CAC Facts & FAQs
A CAC is a place that provides a child-friendly, safe and neutral location in which law enforcement and Child Protective Services investigators can have a child forensically interviewed when he/she is an alleged victim of crimes. Additionally, a CAC is where the child and non-offending family members receive support, crisis intervention, and referrals for mental health and medical treatment after experiencing child abuse.
The primary goal of all CACs accredited by the National Children’s Alliance (NCA) is to ensure that children disclosing abuse are not further victimized by the intervention systems designed to protect them. CACs are child-focused, facility-based programs with representatives from many disciplines working together to effectively investigate, prosecute, and treat child abuse. CACs are not only child-focused, but are also designed to create a sense of safety and security for child victims.
Child Advocacy Centers offer a variety of services and treatments. While each CAC may offer different programs, forensic interviews, forensic medical exams, mental health services, and victim advocacy are the main types of services offered by CACs.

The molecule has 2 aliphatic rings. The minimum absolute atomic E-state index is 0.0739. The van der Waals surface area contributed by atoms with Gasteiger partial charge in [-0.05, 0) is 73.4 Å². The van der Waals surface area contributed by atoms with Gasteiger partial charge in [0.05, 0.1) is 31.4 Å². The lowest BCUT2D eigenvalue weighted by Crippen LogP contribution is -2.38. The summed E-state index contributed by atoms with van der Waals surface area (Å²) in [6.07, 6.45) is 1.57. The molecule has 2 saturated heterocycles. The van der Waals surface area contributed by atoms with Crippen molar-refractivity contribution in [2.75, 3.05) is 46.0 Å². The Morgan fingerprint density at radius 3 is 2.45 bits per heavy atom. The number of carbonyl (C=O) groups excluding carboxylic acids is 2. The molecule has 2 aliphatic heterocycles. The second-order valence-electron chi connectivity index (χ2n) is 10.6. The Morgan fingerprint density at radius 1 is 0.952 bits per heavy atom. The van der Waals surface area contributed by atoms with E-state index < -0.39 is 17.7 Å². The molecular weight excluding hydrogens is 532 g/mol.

DCAC does not discriminate in the delivery of services or benefits based on race, color, national origin, religion, sex, disability, and age (as well as sexual orientation and gender identity.
From 2009-2016 there were over 9,000 substantiated cases of child abuse or neglect in Dorchester, Charleston, and Berkeley Counties of South Carolina. When a CAC is involved in the investigation and treatment of child abuse, it is more likely for the child and family to achieve better outcomes. Without intervention, child abuse causes lifelong problems.
The Adverse Childhood Experiences Study (ACES) reports that as adults, untreated child abuse is highly correlated with chronic health issues, mental health problems, obesity, drugs and/or alcohol dependency, lower high school graduation rates, repeating the cycle of abuse, criminal behavior, and learning disabilities; all of which contribute to an increased likelihood of poverty and early death. Without intervention, researchers say the lifetime cost of untreated abuse to the community is $210,012 per child in health care costs, social programs, and lost productivity.
There are 17 CACs in South Carolina and over 1,000 CACs across the United States.
According to the National Children’s Alliance, in 2011 CACs provided victim services to more than 279,000 children. Dorchester Children’s Advocacy Center sees an average of 1200 clients each year for services.